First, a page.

The developer of Ponce City Market has decided against seeking property tax breaks for the second phase of the popular Atlanta Beltline attraction after struggling to garner support from a Fulton County agency that is the gatekeeper for these types of incentives.

The move is a setback for the developer, Jamestown Properties, and it highlights how the political ground has shifted at the Development Authority of Fulton County (DAFC) that for years has been seen as a rubberstamp for developers seeking tax breaks to support their projects.

Jamestown said Monday it would not seek an incentive estimated at about $5.4 million as the proposal apparently did not have the support needed to pass. It was the second time the company abandoned plans for a tax break for the project after withdrawing a request for an $8 million incentive in November.

In a statement, Jamestown said it would move forward with its plans to build a second phase without the incentive, though some details of the project will likely change. Even as they were announcing the withdrawal of their tax break request on Monday, Jamestown officials were claiming that local governments were giving up a chance to earn more tax revenue.

“Without public-private partnership, the project will look different, but it will still include affordable housing and other community benefits—of which we are proud to bring to the neighborhood,” Jamestown spokeswoman Lisa Serbaniewicz said in a statement.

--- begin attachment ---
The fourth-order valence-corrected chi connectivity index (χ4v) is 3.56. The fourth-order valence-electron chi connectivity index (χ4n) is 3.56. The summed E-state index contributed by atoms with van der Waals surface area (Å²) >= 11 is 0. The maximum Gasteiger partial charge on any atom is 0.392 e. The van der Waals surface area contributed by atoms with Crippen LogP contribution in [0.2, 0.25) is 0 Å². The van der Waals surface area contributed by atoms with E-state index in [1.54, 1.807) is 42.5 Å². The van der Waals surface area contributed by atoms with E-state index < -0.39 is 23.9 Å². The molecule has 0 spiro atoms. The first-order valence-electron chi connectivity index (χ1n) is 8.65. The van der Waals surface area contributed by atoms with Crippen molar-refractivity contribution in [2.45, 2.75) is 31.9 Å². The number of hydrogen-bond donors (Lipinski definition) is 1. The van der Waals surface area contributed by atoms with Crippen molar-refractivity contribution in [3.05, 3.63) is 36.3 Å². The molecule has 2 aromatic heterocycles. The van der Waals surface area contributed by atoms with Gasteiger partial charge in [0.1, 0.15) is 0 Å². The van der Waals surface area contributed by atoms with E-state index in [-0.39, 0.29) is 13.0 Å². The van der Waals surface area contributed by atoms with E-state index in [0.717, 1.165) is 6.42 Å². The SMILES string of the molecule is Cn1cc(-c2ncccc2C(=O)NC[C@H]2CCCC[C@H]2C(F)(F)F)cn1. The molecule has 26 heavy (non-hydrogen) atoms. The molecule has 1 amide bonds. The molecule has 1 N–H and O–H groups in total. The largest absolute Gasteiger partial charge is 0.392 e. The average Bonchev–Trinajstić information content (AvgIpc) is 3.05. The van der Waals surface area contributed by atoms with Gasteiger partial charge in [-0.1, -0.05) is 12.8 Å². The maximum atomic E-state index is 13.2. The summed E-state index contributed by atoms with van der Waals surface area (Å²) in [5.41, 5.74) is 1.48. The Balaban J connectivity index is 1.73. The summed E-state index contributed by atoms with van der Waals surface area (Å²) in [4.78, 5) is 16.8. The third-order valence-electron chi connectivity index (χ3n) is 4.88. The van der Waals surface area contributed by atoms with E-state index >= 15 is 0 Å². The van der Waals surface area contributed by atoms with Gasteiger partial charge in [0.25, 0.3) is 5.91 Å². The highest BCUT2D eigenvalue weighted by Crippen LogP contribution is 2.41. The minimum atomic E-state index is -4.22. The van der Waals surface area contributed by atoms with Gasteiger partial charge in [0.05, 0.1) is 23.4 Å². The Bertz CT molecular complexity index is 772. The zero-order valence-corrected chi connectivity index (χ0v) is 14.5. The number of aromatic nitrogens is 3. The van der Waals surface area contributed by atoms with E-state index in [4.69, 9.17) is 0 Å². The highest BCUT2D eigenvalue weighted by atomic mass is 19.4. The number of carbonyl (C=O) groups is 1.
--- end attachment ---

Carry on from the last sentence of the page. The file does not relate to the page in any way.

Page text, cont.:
DAFC has been criticized for years for granting lucrative tax breaks for projects in well-off parts of Fulton while asking for little public benefit in return. But the authority has undergone an overhaul in the wake of reporting by The Atlanta Journal-Constitution last year that revealed a culture of loose financial oversight under former leadership.

Five new board members joined last year and the body has taken a more skeptical view of developer requests, deadlocking on several. The Ponce City Market proposal, however, is the highest profile project to fail to gain board support.

Jamestown had been expected to appear at DAFC’s Tuesday board meeting, but the proposal for Ponce City Market was not on an early draft meeting agenda.

Critics told the AJC in recent weeks the smaller proposed tax break was unnecessary for an expansion of one of the city’s hottest projects.

Ponce City Market had received incentives for historic preservation that dramatically reduced the project’s tax bill since Jamestown bought and renovated the project a decade ago.

Fulton County property tax records show the complex was appraised by the county at $40 million in 2021, a fraction of the value it likely would fetch on the open market. The tax bill was about $242,000 in 2021, according to online records maintained by the Fulton County Tax Commissioner.

“They own a billion-dollar asset and they have the nerve to ask for another tax break,” said Julian Bene, a former board member of Invest Atlanta, the city’s economic development agency and a frequent critic of DAFC.

Credit: Jamestown

Credit: Jamestown

Jamestown initially proposed a 163-unit apartment tower, an 85,000-square-foot, timber-framed office building and about 23,000 square feet of new retail space on the North Avenue side of the complex. The second phase also proposed plans for a “hospitality living tower,” essentially a 405-unit residential high-rise with hotel-like services for short-term and extended stays.